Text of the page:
As technology in the US (and elsewhere) has improved, more and more people are moving out of the rural areas surrounding cities, and settling in city centers and suburban areas. Whether moving downtown or to the ‘burbs, the people are renting. And they’re renting more and more. This has become a problem in a lot of ways. Because of the inability of housing policies to both keep up with demand, and adapt to this new “renting paradigm”, society as a whole has reaped the whirlwind. Higher rents, more homelessness, and more. Even for the privileged, the drastic increase in density in city centers can cause problems.

Bear with me a moment. What I'm about to tell you might, at first, *sound* like a first-world problem, trust me: there’s more to it than that. After our recent move to California, my wife and I had the great pleasure of also looking for new policies for rental, car, etc. With this comes many phone calls, lots of internet research, and the occasional moment of frustration.

Urbanization map via US Census

Urbanization map via US Census

In particular, getting quotes for auto insurance has been troublesome. Because of our address. When a city gets to be a certain size, you start to see these weird “1/2” and “1/4” mailing addresses / apartment numbers cropping up. More people in smaller spaces + inability of government to update quickly (a la USPS) = frustration for citizens.

And so, the point of frustration: As with updating our address with our credit card companies, we needed to provide our mailing address to the insurance companies in order to get quotes. On more than half of the websites set up by companies like eSurance, Mercury Insurance, and believe it or not, Google, address fields return an error when attempting to include slashes. Yes, despite the function of the internet widely including the use of slashes (http://, anyone?) form fields, evidently, have yet to evolve.

This in itself is an annoyance. It means, rather than use the system developed in order to *save the company time*, the company must now 1) deal with a frustrated customer who 2) is calling them instead of getting online, and 3) will be less likely to buy from them. And all this, from a slash, or an inability to parse a 0.

Google's "Compare" tool doesn't accept zip codes starting with a "0"... sorry New England.

Google's "Compare" tool doesn't accept zip codes starting with a "0"... sorry New England.

Google’s failure was the most surprising. While their insurance comparison tool is lovely (it’s based on Material Design!), if it can’t accept modern addresses, it’s not very useful. It won't accept zip codes that start with a "0"... sorry New England. As with other rate comparison tools online (, for instance) the interest in reducing friction for the customer is subsumed by the frustrating user experience.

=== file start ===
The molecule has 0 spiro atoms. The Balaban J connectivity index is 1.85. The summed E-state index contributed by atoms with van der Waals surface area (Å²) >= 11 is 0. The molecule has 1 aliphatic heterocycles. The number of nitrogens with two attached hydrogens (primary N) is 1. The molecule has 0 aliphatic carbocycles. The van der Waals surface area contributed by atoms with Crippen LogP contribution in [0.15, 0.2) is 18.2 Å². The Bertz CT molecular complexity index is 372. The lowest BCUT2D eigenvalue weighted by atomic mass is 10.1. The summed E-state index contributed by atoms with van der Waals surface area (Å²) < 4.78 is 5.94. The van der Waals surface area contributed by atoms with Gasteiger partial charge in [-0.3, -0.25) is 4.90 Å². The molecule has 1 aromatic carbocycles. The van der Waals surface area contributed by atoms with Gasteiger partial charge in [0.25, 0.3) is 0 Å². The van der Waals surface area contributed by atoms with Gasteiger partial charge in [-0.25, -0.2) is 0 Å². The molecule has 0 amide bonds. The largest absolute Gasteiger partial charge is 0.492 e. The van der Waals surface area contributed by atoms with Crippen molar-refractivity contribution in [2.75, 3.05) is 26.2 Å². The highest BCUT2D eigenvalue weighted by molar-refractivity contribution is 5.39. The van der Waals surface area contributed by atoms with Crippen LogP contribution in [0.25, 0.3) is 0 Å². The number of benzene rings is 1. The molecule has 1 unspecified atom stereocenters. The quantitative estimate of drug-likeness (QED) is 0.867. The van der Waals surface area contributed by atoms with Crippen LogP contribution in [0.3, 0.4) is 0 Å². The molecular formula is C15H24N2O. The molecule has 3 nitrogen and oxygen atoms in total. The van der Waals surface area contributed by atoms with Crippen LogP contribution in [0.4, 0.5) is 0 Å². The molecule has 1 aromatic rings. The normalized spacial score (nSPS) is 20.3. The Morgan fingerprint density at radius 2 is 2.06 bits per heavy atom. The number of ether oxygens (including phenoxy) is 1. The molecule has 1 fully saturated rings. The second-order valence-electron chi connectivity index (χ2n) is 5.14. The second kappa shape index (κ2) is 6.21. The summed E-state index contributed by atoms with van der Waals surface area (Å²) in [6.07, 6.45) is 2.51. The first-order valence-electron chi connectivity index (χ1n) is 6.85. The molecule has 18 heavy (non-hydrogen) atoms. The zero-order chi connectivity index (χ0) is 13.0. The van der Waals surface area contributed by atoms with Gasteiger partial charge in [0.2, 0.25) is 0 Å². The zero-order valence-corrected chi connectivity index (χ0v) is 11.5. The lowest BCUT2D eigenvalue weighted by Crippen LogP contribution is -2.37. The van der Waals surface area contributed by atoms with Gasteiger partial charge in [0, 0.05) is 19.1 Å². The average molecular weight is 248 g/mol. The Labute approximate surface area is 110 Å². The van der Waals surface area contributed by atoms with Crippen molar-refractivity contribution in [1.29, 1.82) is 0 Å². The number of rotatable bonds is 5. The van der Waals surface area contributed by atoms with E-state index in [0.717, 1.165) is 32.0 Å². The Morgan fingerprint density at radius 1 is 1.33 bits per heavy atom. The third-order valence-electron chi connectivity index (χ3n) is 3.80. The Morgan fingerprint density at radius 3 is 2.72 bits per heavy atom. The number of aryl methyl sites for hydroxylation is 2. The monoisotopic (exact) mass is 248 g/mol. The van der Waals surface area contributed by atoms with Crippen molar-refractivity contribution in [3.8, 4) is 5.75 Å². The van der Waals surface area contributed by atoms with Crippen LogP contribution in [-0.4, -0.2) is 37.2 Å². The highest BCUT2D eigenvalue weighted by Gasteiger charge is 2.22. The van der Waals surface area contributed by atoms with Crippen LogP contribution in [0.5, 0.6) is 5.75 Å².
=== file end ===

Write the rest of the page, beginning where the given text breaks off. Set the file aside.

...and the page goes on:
Here’s why this is truly disturbing to me, as a service designer. If this is happening to me, as a person of relative privilege - both in terms of access and technology - then what is the person who has never handled exceptions in forms doing? How are they responding to the frustrating experience? I know what to do - Tweet at them. Email them. Let them know it sucks.

Even then, if they get back to you, they tend not to respond proactively. Mercury Insurance didn’t respond. eSurance told me to call their service department. When given the opportunity to proactively reach out to a potential customer, don’t shrug it off by putting the onus on them. In the end, 21st Century won: they called me.

First, they ask if they could walk me through the process over the phone. Then, they put me with a representative (If you’re reading this, thank you, John Swavola!) who is interested in customer first, then service. And finally, they answered every question I had, stupid or not. Now, maybe I would have had a similar experience with another company. I can’t say for sure, because they didn’t reach out.

But back to why this is disturbing. Imagine you’re a person looking for housing assistance, or to start a small business. Those processes are order of magnitudes more complex than a simple auto insurance quote. Now imagine every time they try to fill a field, they get hit with a warning or error. Imagine how quickly the frustration grows.

Now, imagine how many people don’t find housing, or don’t start businesses. Not because they don’t want to, but because the process is so complex, circuitous, and flawed that it’s beyond their ability (or patience-level) to do so. Everyone should have car insurance. Everyone should have housing. We can do better.

About the author:

Ethan Bagley is a service designer, facilitator, philosopher, and many other things. He lives in the greater Los Angeles area with his wife and dog, and travels the world solving problems as a part of EB Advising. When he’s not creating solutions, he’s volunteering with Hack for LAAtheists United, and other mission-driven organizations.